Beaven Tapureta Bookshelf
The Bulawayo Book Fair, one of ZIBF satellite book fairs which was held at the Large City Hall from May 26 and 27 was but a celebration of its return after a two-year hiatus and Bookshelf had the privilege to witness this “bookish” comeback. Running under the main theme “Making the Book Pay”, the Bulawayo Book Fair came with a full package of exciting theatre, exhibitions, a workshop, a book launch, and underlining evening official opening by the Minister of Primary and Secondary Education Dr Lazarus Dokora. There were other activities one could see happening at different exhibitors’ tables.
On the first day in the morning, award-winning Gifford High School drama group and the talented junior traditional dancers from Fusi Primary School showed their mettle as they opened the well-attended workshop held in the Small City Hall.
The workshop, dedicated mainly to updates on the new curriculum by the Curriculum Development and Technical Services (CDTS) and a stakeholders’ brainstorming session, had informative short ‘commercial slots’ for publishers sandwiched between presentations. What with the melodies from the duo Albert Munyanyi and Fumisai Chamboko singing their song for the new curriculum titled “Bumbiro Idzva ReDzidzo”!
Ishmael Mujaji and Dzikamayi Mandaza from CDTS explained in detail new learning areas such as physical education, sport, mass displays structure and how educational materials from authors/publishers are evaluated for various reasons such as to ascertain compliance with the syllabus.
“In some, if not all learning areas, the educational material should include appropriate and significant Zimbabwean content, context and examples to aid understanding of internationally acknowledged concepts and facts,” advised Mujaji.
His partner Mandaza, alternating pictorial examples with significant detail, took workshop participants on a journey to demystify mass displays in the new or updated curriculum. He unveiled and explained the content of the new physical and sport syllabus from ECD to Advanced Level.
Authors, publishers, booksellers, and librarians spent the whole afternoon dissecting the how-to-make-the-book-pay theme.
Speaking on behalf of authors, literary guru and publisher Pathisa Nyathi viewed “returns” which an author or a country at large can enjoy from a book as something far beyond the green buck.
“When you purchase books, you acquire access to other minds. A mind, sharp at that, is sharpened through interacting and interfacing with other minds. A book is a product of creativity, itself a mental process. A book is created in the mind and through a chain of production processes, is transformed into a form that other minds may consume,” said Nyathi.
He however acknowledged the need to also understand the “heavy investment in a book” and the expected returns for everyone who would have committed to such an investment.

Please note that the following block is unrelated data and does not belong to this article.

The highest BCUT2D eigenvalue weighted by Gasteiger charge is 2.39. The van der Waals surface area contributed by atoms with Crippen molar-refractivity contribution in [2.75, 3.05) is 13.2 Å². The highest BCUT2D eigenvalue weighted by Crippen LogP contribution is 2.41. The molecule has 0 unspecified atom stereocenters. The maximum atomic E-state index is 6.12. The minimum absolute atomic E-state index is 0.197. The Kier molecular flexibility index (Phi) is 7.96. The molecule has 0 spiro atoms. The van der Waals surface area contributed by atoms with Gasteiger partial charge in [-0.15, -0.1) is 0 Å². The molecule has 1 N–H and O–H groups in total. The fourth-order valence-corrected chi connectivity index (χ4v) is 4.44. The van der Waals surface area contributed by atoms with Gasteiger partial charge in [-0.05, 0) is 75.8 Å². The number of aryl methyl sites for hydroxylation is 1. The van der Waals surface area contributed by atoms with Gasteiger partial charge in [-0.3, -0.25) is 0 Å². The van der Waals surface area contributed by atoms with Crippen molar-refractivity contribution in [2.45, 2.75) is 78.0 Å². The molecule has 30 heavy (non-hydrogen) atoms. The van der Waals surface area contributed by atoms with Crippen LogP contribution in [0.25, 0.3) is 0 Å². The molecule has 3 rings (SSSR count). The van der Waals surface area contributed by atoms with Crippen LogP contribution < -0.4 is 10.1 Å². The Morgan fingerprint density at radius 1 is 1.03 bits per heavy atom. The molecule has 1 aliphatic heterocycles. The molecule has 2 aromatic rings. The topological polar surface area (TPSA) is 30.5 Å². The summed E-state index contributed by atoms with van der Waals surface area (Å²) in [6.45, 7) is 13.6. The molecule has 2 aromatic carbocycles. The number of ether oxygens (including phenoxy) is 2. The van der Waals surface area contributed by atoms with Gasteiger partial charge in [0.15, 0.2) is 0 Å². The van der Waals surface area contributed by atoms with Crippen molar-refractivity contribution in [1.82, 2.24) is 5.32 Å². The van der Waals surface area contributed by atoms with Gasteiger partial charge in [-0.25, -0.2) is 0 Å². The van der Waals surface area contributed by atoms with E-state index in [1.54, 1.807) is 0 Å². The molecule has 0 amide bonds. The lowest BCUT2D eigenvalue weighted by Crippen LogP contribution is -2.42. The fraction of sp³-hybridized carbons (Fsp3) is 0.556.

The booksellers were represented by Felix Moyo and he spoke on “How the Book Can Realize Sales and Profits”. Librarians shared some brilliant ideas on how a library can become more effective in the book industry. Publisher Emmanuel Makadho, representing Zimbabwe Book Publishers Association, said that new challenges being met by publishers in producing a book that pays include a misunderstanding of the new curriculum by authors, the conflict arising when there are no sales and yet an author calls for higher royalties, and the high cost encountered by publishers trying to directly reach out to all customers, bypassing the deadly “briefcase booksellers” emerging in the cities. Makadho said workshops to train authors on the new curriculum are needed to solve some of the challenges.
Various exhibitors had small chats with the Minister Dr Lazarus Dokora late afternoon as he toured their displays. In his opening address, the Minister said the major achievement of his ministry was the development of the new Curriculum Framework for Primary and Secondary Education 2015-2022 which is being implemented in three phases.
“Focus is now on development of materials for phase 2 of the implementation programme for the remaining primary and secondary levels,” said the Minister.
He added that the Ministry has been working through established modalities and partners with book publishers in an effort to produce more relevant and compliant teaching and learning materials.
“We appreciate that a number of teaching and learning materials have been submitted by publishers for evaluation, several of which have been approved,” the Minister said.
On the second day the book fair did not lose its vitality as apart from ongoing exhibitions, writer Mzana Mthimkulu officially launched his new book “The Rock Strikes Back” (2017, Amagugu Publishers) in the small auditorium upstairs and another writer gracing the occasion, Nomsa Tsitsi Ngwenya, donated copies of her 2016 Ndebele novel “Izinyawo Zayizolo” to about five schools visiting the book fair.
How good it felt also to meet young librarian Marshal Chiza, a motivational speaker and author of two books “Success In No Time” and “The Poor Billionaire” which now sit in the Bookshelf like year old birds painstakingly befriending a newly hatched, differently feathered chick next to them named “Life On the Wing” by Ratidzo Zinyama (2017, Booklove Publishers).
The ZIBF is now focusing on the main Book Fair to be held in Harare in July.